As the pain took over, my awareness of the outside of my body began to slip away, as though my edges were beginning to fade into the sea. Soon, I could not sense my hands or my feet at all, and then my arms began to fade away as well, and the knees that they were wrapped around.
The realization came over me in a profound yet gentle wave of sorrow, covering over the physical pain. It was true - she loved another, for I was crumbling into foam, to be tossed by the sea and shattered on the shore. I was to be no more – I would never see her again. Oh, Iphi. Would that my last glimpse of her hadn't been in her husband's arms. I lay back in the water and let the grief wash over me like the waves. The sky spread above me, the stars seeming to shiver, as though seen through rippling water.
And then, just as feeling began to fade and my vision began to dim, a figure appeared above me. Dark hair curled over her shoulders, lithe arms extended toward me. Her slender body was wrapped in a short, boyish garment, but her breasts were obvious. So like Iphi, but she was not Iphi - her face was even more beautiful, the perfection of the immortals. Stinging salt water washed over my face.
"Child of the sea," the goddess said, reaching where my shoulders had been, taking hold of what was left of me. Her voice was like a warm current, like the ripple of a gentle brook. "You have suffered enough. I have convinced my father to call you up to the sky."
"There is…no need." I could only whisper.
The goddess paused. "You do not want to see your beloved again?"
A hint of longing tugged at whatever was left of me. See her, one last time?
"See her, always," the goddess corrected gently. "Look down on her from the sky."
A tiny flicker of longing sounded from the remains of my heart – but it was drowned in a throb of anguish. See her with her husband, doting on him, loving him…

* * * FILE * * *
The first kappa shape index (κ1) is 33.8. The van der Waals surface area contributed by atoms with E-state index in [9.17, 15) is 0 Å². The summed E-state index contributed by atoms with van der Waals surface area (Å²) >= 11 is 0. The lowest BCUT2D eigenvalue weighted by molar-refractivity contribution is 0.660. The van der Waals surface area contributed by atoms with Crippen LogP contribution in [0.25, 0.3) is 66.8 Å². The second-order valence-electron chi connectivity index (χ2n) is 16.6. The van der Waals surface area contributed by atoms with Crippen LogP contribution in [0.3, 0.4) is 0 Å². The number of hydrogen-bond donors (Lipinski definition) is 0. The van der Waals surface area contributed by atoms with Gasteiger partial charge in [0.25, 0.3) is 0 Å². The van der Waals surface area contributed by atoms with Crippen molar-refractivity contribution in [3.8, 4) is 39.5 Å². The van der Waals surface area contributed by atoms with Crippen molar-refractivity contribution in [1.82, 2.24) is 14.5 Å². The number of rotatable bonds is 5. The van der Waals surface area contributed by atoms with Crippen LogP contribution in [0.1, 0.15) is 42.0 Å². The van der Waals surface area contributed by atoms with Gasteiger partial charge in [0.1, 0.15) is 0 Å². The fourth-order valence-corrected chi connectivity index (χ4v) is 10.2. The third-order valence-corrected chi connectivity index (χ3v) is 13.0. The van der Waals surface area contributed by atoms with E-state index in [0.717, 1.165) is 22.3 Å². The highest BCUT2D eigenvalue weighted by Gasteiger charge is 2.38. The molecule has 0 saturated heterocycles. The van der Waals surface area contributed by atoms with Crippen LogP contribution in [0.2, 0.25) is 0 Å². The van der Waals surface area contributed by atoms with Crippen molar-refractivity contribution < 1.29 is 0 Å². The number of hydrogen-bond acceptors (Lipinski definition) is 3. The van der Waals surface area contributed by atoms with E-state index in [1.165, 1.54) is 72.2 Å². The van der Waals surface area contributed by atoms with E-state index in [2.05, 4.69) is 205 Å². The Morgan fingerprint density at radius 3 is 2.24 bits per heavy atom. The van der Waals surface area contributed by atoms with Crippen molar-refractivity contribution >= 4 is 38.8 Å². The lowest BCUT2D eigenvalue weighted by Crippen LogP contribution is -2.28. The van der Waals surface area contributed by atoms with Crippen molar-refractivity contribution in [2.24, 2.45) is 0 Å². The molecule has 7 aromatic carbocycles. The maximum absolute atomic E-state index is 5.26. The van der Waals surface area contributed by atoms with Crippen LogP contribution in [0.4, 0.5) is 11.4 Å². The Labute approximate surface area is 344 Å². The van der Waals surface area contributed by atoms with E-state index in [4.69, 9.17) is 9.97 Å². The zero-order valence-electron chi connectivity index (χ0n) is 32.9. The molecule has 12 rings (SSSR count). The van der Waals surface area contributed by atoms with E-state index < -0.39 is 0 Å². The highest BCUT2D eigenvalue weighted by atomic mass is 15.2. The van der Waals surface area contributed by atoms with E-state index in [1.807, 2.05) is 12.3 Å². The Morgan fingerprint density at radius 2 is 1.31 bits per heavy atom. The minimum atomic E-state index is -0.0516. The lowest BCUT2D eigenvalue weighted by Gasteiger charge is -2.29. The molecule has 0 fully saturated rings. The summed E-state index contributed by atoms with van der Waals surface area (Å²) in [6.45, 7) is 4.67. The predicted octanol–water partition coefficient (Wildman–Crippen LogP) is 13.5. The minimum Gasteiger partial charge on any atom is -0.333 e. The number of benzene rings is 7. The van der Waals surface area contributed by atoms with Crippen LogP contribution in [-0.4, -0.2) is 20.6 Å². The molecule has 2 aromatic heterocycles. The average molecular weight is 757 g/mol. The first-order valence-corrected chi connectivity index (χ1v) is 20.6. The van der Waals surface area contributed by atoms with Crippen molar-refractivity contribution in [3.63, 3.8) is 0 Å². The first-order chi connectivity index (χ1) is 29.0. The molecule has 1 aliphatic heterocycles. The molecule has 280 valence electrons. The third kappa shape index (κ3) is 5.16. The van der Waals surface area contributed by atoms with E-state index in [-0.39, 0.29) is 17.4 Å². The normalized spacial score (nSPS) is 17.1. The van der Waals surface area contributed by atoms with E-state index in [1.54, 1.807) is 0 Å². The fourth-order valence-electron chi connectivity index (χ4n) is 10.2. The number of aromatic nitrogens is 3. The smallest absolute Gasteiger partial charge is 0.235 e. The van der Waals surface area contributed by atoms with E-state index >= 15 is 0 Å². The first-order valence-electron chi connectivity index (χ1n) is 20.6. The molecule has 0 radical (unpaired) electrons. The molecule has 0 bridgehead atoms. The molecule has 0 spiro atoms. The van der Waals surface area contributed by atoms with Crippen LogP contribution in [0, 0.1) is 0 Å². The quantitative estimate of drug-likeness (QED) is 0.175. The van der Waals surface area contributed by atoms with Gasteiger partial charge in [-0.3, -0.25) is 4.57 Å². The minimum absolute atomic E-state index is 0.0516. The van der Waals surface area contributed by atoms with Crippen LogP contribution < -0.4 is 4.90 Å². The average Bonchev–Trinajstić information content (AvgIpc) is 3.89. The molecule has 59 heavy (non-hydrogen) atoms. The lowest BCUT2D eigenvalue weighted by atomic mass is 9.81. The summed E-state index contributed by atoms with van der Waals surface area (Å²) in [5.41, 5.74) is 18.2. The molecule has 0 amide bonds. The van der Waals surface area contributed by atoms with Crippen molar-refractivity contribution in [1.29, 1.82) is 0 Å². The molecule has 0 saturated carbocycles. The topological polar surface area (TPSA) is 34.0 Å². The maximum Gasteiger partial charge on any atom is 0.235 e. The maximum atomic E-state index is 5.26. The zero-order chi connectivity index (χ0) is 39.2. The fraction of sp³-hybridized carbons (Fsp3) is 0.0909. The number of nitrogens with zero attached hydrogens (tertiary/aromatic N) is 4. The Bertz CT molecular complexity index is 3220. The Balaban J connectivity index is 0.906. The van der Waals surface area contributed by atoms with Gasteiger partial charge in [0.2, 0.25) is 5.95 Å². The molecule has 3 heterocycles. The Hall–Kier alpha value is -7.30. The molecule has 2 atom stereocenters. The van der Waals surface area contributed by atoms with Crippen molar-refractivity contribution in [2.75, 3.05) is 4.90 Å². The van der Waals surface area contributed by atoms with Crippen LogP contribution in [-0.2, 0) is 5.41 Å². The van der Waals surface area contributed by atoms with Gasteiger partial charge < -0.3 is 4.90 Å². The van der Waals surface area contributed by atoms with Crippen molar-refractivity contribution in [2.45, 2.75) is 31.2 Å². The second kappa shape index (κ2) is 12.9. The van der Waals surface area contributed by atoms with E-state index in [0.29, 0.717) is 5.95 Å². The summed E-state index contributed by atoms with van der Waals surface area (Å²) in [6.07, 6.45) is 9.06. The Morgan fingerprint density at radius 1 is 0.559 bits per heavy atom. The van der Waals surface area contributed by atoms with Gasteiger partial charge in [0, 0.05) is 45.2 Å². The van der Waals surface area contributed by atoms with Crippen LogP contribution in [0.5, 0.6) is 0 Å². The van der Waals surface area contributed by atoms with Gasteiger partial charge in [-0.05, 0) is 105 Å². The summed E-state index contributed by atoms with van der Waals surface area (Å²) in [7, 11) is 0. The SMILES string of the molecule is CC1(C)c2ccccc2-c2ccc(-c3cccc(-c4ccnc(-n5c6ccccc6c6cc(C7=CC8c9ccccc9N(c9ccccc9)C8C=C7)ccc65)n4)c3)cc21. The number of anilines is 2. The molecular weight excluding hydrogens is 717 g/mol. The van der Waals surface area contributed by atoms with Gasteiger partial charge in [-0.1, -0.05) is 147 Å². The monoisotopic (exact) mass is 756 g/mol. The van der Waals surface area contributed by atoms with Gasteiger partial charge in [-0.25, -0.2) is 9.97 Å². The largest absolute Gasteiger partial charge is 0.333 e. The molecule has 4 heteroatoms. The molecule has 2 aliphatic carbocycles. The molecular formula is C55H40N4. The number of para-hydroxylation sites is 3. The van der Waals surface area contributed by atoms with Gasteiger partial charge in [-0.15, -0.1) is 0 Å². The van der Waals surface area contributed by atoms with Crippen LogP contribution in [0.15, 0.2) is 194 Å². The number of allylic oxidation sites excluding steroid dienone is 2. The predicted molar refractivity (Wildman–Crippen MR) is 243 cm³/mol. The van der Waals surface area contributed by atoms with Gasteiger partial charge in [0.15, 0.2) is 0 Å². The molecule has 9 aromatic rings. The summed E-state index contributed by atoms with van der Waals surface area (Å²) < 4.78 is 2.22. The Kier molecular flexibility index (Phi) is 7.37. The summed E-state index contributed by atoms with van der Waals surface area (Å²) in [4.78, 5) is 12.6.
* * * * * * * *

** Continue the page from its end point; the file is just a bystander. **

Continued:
"And shine up there for your mother to see…"
At that, a much stronger pang went through me. Oh, my poor mother. How I had wronged her – how foolishly I had fulfilled the goddess's curse.
Would it comfort her to see me in the sky? Surely it would be better, anyway, than knowing I was nothing more than scraps of foam.
But I remembered, too, the goddess's cruel wishes, my mother's sorrow. Why would you, a proud goddess of the sky, help me, a child of the sea, a child of Ceto?
But this goddess was different, her face as warm and sunny as the apple blossoms on the island so long ago. I felt at ease with her, comforted by the gentle sunlight in her eyes, the soft touch of her hands.
And now she leaned close and breathed her warmth over the flimsy surface of my body, dispelling grief and pain. "I am not just the mistress of animals and patron of maidens - I am also the protector of the wild and the lost."
At that, I finally nodded.
I felt a gentle tug as I was drawn out of my fragmented body and my being was transformed into light.
When he had finished with me, I waited for him to either fall asleep or go back to the banquet. Instead, he remained lying beside me, gazing down at me with a look that was soft, almost tender, but also with something questioning or seeking in it.
A year earlier, things would have been quite different. Enchanted by his handsomeness,I would likely have responded breathlessly to his kisses and caresses, rather than merely enduring them, restraining myself from turning my head away, fighting tears at the swirl of bodily excitement and emotional disgust that his touch aroused, holding back a cry and wishing myself somewhere else when he drove himself into me.